Sulcata Care (African Spur Thighed Tortoise, Centrochelys sulcata)
Erica Mede, CVT
Photos and edited by Susan Horton, DVM
Sulcatas are found along the southern edge of the Sahara in Africa and created large burrows and tunnels during the dry season to escape the heat and dry conditions. This species of tortoise was first imported into the United States in 1980 and has become a prolific captive breeding species! Sadly, there is a decreasing population in the wild due to habitat destruction and human influence but in captivity there is an over population. The Sulcata is listed as a CITES Appendix 2 species which means that captive bred tortoises can be sold and traded but wild caught tortoises are strictly protected.
The record weight for a large male Sulcata was over 230 pounds and had a carapace over 2.5 feet long. As with all animals, Sulcata tortoises grow at individual rates but all hatchlings and young tortoises grow fast. The Sulcata is the fastest growing tortoise, especially in the first five years of life. In optimal climates this species can easily reach 100 pounds within 15 years. However, in the Midwestern United States and along the northern East coast of the United States , most stay around 30-50 lbs with few individuals becoming larger than that. Despite the different climates these animals are kept in one thing proves the same across the board, Sulcatas are a hardy species. Most Sulcatas in captivity have a longevity of 30-50 years and up to 120 years in the wild.
The carapace of Sulcatas is wider than it is tall. In the wild, most individuals have a light tan carapace but dark brown is a common color especially in colder climates. Sulcatas are called “spur thighed” due to the large conical projections on the back of the rear legs that act as another defense against predation. Below the head there is a gular spike which is an extension of the plastron and used to flip rivals during courtship.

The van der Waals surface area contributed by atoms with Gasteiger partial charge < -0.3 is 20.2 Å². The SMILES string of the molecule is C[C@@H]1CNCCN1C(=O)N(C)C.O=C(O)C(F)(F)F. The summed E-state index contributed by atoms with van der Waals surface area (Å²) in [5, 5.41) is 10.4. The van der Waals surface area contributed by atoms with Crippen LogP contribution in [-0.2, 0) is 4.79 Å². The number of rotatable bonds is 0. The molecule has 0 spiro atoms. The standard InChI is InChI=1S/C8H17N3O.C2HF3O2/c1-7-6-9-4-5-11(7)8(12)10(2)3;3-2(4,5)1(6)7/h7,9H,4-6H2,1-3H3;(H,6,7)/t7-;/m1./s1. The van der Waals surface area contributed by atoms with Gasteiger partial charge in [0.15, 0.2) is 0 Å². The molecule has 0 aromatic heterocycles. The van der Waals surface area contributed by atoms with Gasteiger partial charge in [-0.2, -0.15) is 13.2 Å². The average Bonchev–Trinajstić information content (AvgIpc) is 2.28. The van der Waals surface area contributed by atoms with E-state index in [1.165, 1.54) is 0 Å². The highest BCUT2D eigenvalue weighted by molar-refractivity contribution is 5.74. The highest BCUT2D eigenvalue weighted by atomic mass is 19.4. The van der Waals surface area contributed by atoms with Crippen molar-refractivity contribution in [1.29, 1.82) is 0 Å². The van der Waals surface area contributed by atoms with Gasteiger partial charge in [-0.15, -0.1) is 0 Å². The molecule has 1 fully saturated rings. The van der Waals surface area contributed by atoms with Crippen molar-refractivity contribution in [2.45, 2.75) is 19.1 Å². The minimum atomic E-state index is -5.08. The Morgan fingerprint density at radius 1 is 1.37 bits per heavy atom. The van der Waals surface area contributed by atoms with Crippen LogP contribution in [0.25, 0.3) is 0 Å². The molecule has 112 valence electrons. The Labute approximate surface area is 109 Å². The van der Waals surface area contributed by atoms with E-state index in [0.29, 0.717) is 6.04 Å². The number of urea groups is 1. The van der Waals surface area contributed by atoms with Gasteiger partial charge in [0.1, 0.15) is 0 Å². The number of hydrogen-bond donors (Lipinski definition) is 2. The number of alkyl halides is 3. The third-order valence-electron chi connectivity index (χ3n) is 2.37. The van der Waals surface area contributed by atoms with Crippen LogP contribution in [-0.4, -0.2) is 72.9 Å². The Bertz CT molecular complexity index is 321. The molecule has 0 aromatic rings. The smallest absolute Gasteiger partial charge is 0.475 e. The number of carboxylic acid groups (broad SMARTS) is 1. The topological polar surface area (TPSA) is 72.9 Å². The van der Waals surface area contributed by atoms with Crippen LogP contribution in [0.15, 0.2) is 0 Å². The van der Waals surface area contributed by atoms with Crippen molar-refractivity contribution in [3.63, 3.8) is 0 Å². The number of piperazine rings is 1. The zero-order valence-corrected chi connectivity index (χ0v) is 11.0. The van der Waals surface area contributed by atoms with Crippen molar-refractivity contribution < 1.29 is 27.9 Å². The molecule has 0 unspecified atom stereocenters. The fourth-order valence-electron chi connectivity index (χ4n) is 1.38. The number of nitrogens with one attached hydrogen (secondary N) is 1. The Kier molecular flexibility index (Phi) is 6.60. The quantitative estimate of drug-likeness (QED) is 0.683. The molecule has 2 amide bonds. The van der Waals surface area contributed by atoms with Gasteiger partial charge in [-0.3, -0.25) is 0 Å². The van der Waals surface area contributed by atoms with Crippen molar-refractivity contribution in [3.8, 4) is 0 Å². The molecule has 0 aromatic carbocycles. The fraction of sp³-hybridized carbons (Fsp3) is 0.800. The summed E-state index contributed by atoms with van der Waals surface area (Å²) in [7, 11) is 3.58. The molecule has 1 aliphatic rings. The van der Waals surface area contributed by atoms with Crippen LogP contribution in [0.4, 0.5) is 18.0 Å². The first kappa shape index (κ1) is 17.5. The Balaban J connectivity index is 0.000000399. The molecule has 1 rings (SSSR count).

The Sulcata tortoise has three defense mechanisms. The first is to retract the limbs under the shell. The second is to hiss loudly. If the tortoise is picked up it will urinate copiously which is the third defense mechanism.
The male Sulcata tortoise has a longer, thicker tail and the anal scute of the plastron (right by the tail) is wider even at a young age. The female has a shorter tail than the male. Males have a concave plastron for aiding with copulation and also have larger gular scutes under the head for flipping rivals.
Sulcata tortoises are diurnal often retreating to shelter once dark. Logs and bushes make excellent shelters as do turned over cement mixing trays with a door cut out, wooden hide boxes, etc. All enclosures should be tortoise proof. Solid wood trim or ram resistant bricks are essential for indoor and outdoor enclosures larger than aquarium tanks. As the tortoise grows, a custom built wooden enclosure will be required.
Hatchlings can be kept in a 10 gallon tank and increased in size from there. Remember, as your tortoise grows he will need a custom enclosure! This is not a species that can be kept in aquariums all their lives. Many people think they will not outgrow their cage like goldfish. In both instances, of the tortoise and the goldfish, this is false and they will continue to grow despite cramped conditions. As hatchlings grow they will need a two foot by two foot cage up to a four foot by eight foot cage. A turtle table is an excellent set-up for hatchlings and juveniles and many plans for these enclosures can be found on the internet.